Caught up in the feminist spirit of the moment, District 7 Councilman Justin Rodriguez saw fit to inform attendees that he’s married to a strong woman and feels comfortable around members of the opposite sex. In the face of such earnest displays, District 5 Councilwoman Lourdes Galvan jokingly requested that Hardberger “order six hot-pink chairs” for the chambers.

Family land values

While Queque found proposed business name Boobie Rock a bracing departure from run-of-the-mill euphemisms (Boobie Trap, let’s face it, would be even funnier, but is perhaps already taken. Queque’s afraid to google it because we’ve already had that talk with our supervisor.), District 8 Councilwoman and mayoral striver Diane Cibrian knows a winning piece of horseflesh when she sees it. Can she flog neighborhood indignation over the proposed strip club all the way to the ballot box? That may depend on District Judge Andy Mireles, who refused for a second time to grant summary judgment, sending its fate winging toward a January 28 jury date. At issue: Can a restrictive covenant forbidding activities that appeal to “prurient” interests bar run-of-the-mill burlesque activity? (The concept is actually “high-end,” says Boobie Rock legal rep Jim Deegear. The owners hope to create a national chain of expense-account-friendly establishments. “I can take a client there,” for instance, “and know what to expect and it’s not going to be something really raunchy.”)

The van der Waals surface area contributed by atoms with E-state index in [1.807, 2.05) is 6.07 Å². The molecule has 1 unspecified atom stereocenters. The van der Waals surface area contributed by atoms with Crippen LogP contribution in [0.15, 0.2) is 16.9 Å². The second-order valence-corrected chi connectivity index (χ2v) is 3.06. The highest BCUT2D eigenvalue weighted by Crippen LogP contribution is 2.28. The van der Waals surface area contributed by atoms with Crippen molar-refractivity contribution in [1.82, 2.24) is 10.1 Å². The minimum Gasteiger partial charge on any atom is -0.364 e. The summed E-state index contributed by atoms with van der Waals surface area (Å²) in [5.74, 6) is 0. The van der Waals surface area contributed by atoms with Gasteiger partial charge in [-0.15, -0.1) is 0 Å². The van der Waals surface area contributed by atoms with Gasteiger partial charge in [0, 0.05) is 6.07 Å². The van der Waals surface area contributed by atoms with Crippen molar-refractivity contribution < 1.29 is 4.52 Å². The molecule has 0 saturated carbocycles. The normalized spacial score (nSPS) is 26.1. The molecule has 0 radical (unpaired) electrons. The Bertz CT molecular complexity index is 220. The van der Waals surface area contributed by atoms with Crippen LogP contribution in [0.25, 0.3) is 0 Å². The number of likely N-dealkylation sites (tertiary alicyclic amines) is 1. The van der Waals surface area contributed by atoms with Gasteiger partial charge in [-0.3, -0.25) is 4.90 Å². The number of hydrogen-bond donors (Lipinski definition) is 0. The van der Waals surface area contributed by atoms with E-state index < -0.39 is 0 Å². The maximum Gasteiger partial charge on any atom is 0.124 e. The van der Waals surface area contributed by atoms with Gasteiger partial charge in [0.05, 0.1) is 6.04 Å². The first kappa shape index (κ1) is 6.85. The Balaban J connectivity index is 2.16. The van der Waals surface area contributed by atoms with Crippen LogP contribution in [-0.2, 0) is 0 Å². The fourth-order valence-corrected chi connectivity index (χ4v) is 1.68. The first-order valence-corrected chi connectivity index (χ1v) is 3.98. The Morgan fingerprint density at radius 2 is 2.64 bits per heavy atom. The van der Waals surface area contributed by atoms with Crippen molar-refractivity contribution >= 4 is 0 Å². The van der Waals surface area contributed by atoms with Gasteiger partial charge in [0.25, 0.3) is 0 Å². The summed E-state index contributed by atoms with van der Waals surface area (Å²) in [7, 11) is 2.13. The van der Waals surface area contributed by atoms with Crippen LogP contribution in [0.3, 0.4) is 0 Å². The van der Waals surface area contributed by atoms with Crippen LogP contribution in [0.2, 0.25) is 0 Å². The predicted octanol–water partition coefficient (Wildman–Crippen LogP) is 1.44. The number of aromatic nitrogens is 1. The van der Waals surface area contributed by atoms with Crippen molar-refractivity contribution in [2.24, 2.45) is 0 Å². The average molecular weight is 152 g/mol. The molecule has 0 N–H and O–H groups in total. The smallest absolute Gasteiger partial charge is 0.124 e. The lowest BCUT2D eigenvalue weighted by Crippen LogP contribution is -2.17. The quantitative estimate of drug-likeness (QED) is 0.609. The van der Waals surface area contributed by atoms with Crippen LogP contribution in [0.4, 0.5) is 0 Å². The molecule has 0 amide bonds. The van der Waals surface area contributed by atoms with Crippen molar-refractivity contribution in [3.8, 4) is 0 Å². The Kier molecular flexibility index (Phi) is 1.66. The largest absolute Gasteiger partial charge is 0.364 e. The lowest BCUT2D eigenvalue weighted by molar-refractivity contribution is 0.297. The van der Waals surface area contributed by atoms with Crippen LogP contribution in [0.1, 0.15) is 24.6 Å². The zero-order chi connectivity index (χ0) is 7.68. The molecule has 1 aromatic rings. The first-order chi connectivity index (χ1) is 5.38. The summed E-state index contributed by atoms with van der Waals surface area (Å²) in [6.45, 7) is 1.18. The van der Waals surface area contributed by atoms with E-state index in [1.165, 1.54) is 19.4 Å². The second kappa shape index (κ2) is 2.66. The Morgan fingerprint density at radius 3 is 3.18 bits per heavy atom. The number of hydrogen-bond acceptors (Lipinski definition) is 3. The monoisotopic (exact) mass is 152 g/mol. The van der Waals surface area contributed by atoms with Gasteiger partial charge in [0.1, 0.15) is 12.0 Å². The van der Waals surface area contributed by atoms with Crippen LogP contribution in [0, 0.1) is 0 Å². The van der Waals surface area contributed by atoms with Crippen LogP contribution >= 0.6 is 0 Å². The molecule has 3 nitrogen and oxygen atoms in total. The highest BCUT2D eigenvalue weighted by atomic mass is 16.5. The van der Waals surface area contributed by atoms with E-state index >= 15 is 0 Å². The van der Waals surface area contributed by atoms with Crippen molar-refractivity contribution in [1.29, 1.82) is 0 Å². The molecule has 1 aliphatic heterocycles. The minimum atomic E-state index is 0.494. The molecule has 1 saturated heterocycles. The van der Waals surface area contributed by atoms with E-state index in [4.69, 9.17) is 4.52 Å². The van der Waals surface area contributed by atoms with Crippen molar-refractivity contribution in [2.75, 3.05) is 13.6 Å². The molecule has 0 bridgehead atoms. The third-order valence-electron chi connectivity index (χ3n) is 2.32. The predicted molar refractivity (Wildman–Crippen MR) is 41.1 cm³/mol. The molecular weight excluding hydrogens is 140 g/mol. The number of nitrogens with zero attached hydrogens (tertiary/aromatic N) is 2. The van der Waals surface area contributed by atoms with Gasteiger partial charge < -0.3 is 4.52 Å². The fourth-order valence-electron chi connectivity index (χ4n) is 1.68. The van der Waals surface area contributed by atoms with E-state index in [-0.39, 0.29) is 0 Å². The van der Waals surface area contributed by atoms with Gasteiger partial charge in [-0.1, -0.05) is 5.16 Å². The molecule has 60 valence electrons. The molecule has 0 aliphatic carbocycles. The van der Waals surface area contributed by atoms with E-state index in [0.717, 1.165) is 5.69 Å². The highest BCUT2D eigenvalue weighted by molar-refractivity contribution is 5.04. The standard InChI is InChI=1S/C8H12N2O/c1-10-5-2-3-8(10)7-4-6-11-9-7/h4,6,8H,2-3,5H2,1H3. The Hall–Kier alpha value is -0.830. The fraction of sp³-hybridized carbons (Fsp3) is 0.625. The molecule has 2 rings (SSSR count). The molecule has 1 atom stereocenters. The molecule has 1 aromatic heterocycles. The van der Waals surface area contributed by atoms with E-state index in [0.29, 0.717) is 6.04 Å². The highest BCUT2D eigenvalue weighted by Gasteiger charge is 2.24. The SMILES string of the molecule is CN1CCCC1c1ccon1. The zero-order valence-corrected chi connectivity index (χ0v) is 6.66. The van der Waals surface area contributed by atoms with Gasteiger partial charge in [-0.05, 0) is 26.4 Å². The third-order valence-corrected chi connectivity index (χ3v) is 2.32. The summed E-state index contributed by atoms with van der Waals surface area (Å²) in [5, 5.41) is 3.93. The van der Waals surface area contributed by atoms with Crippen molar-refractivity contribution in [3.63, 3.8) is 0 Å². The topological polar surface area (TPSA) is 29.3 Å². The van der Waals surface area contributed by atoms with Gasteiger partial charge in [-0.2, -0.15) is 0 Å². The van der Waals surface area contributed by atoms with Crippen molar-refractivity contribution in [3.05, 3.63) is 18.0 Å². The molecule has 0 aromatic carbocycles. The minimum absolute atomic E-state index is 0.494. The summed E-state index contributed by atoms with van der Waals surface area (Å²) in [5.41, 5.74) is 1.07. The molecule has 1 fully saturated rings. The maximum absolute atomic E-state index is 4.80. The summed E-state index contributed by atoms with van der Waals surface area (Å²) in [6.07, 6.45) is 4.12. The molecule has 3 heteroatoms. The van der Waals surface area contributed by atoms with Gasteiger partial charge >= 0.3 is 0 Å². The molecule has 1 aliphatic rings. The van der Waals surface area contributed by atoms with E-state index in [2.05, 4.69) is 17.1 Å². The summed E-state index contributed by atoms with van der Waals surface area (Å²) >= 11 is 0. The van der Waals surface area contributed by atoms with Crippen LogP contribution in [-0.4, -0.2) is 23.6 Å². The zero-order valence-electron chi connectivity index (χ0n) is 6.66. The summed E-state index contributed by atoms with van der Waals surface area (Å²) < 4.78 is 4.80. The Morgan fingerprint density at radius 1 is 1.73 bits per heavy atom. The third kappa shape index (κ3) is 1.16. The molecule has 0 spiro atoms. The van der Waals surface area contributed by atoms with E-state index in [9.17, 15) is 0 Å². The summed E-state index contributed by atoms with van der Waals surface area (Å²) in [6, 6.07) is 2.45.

When he gets his real day in court, Deegear will argue that “prurient” is either “so vague it doesn’t mean anything,” or that we’re stuck with the Supreme Court’s reference to the American Law Institute’s Model Penal Code (Stop. You know it’s spelled differently.) in the old Roth obscenity case: “a shameful or morbid interest in nudity, sex or excretion and it goes substantially beyond the limits of candor in description or representation of such matter.” Deegear expects to obtain a continuance this Thursday and be back in front of Mireles in 30 days or so, but if not, he’s sanguine. “I believe in juries,” he says. “I think that juries are favorable to common sense.”